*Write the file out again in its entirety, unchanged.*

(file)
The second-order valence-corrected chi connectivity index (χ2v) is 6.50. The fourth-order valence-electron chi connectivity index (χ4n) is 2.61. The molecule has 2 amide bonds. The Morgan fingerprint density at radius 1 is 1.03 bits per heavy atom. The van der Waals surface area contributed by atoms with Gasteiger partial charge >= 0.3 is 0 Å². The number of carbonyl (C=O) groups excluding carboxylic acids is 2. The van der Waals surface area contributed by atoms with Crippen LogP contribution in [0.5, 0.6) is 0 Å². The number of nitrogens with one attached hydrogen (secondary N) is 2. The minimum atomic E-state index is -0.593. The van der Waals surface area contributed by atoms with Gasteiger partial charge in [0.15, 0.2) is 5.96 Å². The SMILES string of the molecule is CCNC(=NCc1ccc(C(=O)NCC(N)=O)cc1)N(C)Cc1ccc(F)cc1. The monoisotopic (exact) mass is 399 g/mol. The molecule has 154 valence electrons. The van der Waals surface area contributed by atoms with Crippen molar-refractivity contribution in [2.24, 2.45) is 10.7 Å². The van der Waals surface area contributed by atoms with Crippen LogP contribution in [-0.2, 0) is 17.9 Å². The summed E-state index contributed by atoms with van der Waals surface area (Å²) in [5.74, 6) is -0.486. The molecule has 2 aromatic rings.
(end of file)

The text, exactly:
The second-order valence-corrected chi connectivity index (χ2v) is 6.50. The fourth-order valence-electron chi connectivity index (χ4n) is 2.61. The molecule has 2 amide bonds. The Morgan fingerprint density at radius 1 is 1.03 bits per heavy atom. The van der Waals surface area contributed by atoms with Gasteiger partial charge >= 0.3 is 0 Å². The number of carbonyl (C=O) groups excluding carboxylic acids is 2. The van der Waals surface area contributed by atoms with Crippen LogP contribution in [0.5, 0.6) is 0 Å². The number of nitrogens with one attached hydrogen (secondary N) is 2. The minimum atomic E-state index is -0.593. The van der Waals surface area contributed by atoms with Gasteiger partial charge in [0.15, 0.2) is 5.96 Å². The SMILES string of the molecule is CCNC(=NCc1ccc(C(=O)NCC(N)=O)cc1)N(C)Cc1ccc(F)cc1. The monoisotopic (exact) mass is 399 g/mol. The molecule has 154 valence electrons. The van der Waals surface area contributed by atoms with Crippen molar-refractivity contribution in [2.24, 2.45) is 10.7 Å². The van der Waals surface area contributed by atoms with Crippen LogP contribution in [-0.2, 0) is 17.9 Å². The summed E-state index contributed by atoms with van der Waals surface area (Å²) in [5.74, 6) is -0.486. The molecule has 2 aromatic rings.